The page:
I am feeling a little more comfortable about speaking the very limited Latvian words I know. I say "Labrit" (good morning) as I pass people on the street and "Paldies" (thanks or thank you) when appropriate. I can introduce myself as Masa (Sister) Klundta (they add a vowel to everyone's name). There are people who speak English for which I am very thankful. The young missionaries interpret or translate for Sister Harper and me at Church. I'm amazed at their language skills.

Tomorrow I will have to begin the process of obtaining a visa. I understand it's quite a complex procedure, beginning with a chest x-ray. I will have to travel to the Latvian embassy in Tallinn, the capital of Estonia. That seems rather silly to me, but that's the way it is.

We have gone to a small grocery store and to a large "hypermarket" which I suspect is a poor translation of American "Supermarket." It's difficult to go shopping for food when you can't read labels. Yesterday we bought some cranberries. I was so excited. When we opened the package they were raw cranberries alright, but they were coated with sugar. The label said that, but we couldn't read it. I will take my dictionary with me next time we go.

The hypermarket doesn't come even close to our supermarkets. The selection of breads is great but with other things there is not much selection. They don't use preservatives in their breads so they dry out and don't last very long, but they taste good.

Translating cost from Lattes to dollars is another challenge, as is figuring out how many kilograms in a pound.

One of the saddest things I've noticed is that the people don't every make eye contact and always look sad or depressed, or just unfriendly. I wonder how much is because of their environment. Everyone in the city lives in apartment buildings that are very old. The sky is always grey. In 4+ days I haven't seen the sun at all. It seems to be a safe place. People walk everywhere.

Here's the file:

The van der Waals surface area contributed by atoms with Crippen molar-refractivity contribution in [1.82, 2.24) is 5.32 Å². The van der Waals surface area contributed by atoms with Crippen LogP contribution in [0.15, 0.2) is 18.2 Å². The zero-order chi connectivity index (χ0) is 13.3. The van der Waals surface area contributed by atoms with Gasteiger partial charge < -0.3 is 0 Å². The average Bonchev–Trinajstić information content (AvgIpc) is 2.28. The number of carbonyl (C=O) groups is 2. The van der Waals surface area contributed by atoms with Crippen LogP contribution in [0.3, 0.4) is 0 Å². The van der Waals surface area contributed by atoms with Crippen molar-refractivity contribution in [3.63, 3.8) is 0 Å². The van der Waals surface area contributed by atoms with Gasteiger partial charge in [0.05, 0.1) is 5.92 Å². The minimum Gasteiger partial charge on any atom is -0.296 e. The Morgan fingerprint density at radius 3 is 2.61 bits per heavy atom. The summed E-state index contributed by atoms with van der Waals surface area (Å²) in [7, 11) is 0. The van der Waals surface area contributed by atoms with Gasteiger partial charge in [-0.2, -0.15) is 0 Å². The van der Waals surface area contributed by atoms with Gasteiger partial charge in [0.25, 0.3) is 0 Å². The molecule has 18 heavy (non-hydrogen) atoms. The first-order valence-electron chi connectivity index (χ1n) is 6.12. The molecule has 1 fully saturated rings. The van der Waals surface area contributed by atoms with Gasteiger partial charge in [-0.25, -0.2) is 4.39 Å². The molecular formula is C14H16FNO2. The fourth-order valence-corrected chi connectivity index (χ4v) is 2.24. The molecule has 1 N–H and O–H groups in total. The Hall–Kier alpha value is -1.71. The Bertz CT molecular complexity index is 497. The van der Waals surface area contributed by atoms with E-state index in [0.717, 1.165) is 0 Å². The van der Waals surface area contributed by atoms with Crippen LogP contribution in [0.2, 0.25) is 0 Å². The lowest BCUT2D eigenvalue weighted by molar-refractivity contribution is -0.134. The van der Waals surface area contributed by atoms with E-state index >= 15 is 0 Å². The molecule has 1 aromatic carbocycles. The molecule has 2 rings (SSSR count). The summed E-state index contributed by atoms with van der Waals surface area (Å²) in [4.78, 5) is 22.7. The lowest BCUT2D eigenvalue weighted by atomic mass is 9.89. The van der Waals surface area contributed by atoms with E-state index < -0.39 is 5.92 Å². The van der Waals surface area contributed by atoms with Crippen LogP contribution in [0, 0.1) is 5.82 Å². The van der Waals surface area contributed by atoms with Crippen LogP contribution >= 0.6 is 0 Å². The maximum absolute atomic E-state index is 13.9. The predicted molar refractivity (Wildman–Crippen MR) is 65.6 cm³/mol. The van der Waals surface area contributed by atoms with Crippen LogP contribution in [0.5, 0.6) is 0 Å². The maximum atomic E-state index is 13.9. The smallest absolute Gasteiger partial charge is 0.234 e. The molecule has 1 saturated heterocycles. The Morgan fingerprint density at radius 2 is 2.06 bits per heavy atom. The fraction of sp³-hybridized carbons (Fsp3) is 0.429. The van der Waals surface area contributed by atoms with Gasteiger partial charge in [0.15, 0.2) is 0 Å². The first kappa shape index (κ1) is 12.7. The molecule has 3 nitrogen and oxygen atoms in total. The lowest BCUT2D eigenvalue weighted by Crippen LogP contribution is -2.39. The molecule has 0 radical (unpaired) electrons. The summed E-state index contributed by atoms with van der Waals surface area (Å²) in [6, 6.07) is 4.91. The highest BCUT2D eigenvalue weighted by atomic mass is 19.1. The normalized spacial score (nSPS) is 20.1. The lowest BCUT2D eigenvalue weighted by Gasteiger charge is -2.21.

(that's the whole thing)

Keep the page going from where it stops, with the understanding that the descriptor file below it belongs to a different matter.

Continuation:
Another thing I've been very surprised at is the amount of graffiti--all over the buildings and fences. It doesn't seem to be painted over anywhere.

Smoking is another thing I'm seeing everywhere. I have lived in a protective bubble the past 19 years. It isn't allowed on the public transportation nor in the public buildings, I believe, but is on the streets everywhere.

Old Town in Riga, on Thanksgiving evening

The office couple, another couple who are here with Church Education, President and Sister Dance, Sister Harper and I celebrated Thanksgiving evening at a Mongolian BBQ for dinner, then walked to a little bakery for dessert. We walked through Old Town which is quaint, with cobblestone streets and very old buildings with wonderful architecture. The streets weave in and out of buildings and cars drive through where it looks impossible for them to go.